UNM Split Leads to Disagreement over Parliamentary Factions
TBILISI – After the split of Georgia’s main opposition party, the United National Movement (UNM), disagreement continues between the former party members over the factions in the parliament.
The UNM, which entered the new year with 27 seats in parliament, has seen 21 of its MPs leave the party. Two factions have been formed by the remaining six members, calling themselves the United National Movement and the National Movement for Georgia’s Advancement. These loyalist factions are now calling themselves European Georgia.
The new European Georgia coalition will be headed by Sergo Ratiani, instead of former UNM head Nika Melia.
Meanwhile, the National Movement for Georgia’s Advancement, a seperate faction within the former UNM coaliton, has changed its name to European Georgia for a Better Future. Elene Khoshtaria remains its head.
The current members of the National Movement say the factions belong to them, and have called on their former teammates to form new factions.
UNM member Akaki Minashvili says that as the rebelious MPs have officially left the party, they need to form new factions, the existing names and identties still belonging to UNM and its loyalists.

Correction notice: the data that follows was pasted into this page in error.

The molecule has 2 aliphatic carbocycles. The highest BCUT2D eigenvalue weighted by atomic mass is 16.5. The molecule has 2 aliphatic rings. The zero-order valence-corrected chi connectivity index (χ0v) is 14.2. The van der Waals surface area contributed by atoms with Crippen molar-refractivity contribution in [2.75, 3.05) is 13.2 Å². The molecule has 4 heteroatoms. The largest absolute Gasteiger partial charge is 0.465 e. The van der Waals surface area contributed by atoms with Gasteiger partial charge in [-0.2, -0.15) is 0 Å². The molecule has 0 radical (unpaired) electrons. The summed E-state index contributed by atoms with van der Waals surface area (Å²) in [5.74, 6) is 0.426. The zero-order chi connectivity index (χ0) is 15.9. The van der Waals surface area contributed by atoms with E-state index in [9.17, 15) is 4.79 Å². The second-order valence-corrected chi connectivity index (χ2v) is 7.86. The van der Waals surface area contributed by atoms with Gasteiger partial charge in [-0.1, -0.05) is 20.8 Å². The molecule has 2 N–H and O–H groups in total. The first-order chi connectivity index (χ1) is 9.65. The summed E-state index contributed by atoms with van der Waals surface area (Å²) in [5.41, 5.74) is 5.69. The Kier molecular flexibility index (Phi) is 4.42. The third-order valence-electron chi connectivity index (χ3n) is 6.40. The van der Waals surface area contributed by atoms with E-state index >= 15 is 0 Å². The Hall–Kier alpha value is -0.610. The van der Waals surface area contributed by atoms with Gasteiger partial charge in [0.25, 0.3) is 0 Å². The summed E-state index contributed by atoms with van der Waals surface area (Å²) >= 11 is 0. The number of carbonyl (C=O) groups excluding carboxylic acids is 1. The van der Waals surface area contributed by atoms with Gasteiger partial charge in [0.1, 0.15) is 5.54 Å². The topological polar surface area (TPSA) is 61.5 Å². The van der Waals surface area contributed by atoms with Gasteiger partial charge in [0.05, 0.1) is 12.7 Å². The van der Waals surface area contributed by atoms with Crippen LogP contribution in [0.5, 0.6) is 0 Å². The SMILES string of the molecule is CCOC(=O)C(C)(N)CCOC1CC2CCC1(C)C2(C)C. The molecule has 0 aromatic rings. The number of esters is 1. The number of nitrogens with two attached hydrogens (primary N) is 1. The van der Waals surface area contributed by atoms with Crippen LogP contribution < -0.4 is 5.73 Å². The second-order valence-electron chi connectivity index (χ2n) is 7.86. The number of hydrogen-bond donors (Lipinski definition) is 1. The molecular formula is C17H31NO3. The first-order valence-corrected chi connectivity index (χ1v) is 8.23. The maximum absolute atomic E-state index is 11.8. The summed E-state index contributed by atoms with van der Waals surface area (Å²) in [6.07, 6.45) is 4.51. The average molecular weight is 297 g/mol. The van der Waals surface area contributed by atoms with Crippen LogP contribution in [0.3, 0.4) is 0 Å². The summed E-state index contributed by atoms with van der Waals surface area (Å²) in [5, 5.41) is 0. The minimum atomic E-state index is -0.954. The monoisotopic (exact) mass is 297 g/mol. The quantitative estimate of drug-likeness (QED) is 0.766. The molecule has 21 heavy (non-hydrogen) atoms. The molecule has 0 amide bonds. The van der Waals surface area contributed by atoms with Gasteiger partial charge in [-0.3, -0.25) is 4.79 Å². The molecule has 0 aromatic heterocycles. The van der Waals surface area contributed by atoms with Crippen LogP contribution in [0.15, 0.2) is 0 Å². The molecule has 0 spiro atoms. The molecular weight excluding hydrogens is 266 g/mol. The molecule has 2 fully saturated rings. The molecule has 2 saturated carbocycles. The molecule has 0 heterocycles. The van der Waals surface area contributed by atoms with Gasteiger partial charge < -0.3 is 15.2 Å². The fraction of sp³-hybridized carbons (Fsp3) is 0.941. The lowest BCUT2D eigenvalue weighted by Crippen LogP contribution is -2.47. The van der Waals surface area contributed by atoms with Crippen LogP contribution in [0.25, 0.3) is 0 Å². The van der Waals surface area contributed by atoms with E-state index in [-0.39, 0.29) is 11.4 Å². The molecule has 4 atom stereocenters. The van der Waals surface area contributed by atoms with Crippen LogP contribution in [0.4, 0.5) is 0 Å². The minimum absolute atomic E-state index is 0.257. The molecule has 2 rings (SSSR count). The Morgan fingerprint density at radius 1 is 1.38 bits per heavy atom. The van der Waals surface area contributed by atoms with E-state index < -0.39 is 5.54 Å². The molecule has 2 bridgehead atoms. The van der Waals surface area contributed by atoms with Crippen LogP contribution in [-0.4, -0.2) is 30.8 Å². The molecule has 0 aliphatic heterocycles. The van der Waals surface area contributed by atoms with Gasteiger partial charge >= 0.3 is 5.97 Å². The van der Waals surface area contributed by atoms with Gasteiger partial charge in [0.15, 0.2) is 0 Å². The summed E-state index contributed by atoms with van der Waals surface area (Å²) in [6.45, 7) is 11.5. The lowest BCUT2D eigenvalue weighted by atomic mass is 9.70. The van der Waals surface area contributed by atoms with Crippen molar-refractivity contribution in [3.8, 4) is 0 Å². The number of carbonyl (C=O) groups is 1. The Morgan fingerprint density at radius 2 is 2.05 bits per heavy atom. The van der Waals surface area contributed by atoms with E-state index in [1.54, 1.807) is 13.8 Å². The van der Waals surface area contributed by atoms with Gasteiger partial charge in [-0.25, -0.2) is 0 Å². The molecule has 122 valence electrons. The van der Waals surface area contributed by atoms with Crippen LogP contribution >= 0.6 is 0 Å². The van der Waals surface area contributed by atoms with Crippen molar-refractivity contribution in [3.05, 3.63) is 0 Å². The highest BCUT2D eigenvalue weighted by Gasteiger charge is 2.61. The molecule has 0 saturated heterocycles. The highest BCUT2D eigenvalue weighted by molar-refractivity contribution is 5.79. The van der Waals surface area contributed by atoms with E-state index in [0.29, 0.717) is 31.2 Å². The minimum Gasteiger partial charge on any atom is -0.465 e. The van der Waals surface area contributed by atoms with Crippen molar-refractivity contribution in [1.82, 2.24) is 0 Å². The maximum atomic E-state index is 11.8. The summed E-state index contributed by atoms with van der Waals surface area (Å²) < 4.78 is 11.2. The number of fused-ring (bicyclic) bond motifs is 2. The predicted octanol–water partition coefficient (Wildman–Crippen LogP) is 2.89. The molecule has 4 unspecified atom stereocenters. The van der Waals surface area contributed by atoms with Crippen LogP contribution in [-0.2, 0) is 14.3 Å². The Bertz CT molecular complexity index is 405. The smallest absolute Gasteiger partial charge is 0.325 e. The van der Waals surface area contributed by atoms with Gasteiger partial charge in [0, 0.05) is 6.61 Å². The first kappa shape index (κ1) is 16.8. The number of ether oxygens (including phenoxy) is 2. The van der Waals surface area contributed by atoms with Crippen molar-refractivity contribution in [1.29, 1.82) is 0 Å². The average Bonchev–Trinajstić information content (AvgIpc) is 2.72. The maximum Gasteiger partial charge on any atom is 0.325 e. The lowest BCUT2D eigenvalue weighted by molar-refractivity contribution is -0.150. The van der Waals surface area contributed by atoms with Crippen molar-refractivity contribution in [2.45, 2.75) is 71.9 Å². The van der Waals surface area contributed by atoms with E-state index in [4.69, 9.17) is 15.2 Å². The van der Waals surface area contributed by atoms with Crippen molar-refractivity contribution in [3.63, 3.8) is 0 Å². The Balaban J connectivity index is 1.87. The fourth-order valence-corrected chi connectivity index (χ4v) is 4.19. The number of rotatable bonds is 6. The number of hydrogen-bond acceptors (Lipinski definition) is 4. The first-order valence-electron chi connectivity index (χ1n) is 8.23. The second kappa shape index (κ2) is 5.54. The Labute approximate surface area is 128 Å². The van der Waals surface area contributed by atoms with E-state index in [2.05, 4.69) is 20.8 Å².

“We cannot create a new faction, as the UNM faction already exists in the parliament. Our former teammates have to form a faction as they left the party and have nothing to do with our faction,” Minashvili said.
Otar Kakhidze, former member of the UNM and member of the new European Georgia for a Better Future faction, responded to Minashvili and said that the factions do not belong to the UNM but to the UNM election bloc, which united UNM and European Georgia.
Kakhidze believes that the 6 UNM MPs who stayed in the party should instead form a new faction themselves.
Georgia’s largest opposition party UNM split into two on January 12, 2017.
The decision was made after an inter-party conflict about the upcoming January 20th party congress, when around 7000 delegates will gather together to decide the fate of the party.
UNM members also disagreed about electing a new leader of the party. It was this disagreement which caused the final split.
In total, 59 party members have officially left the UNM.
BY Thea Morrison
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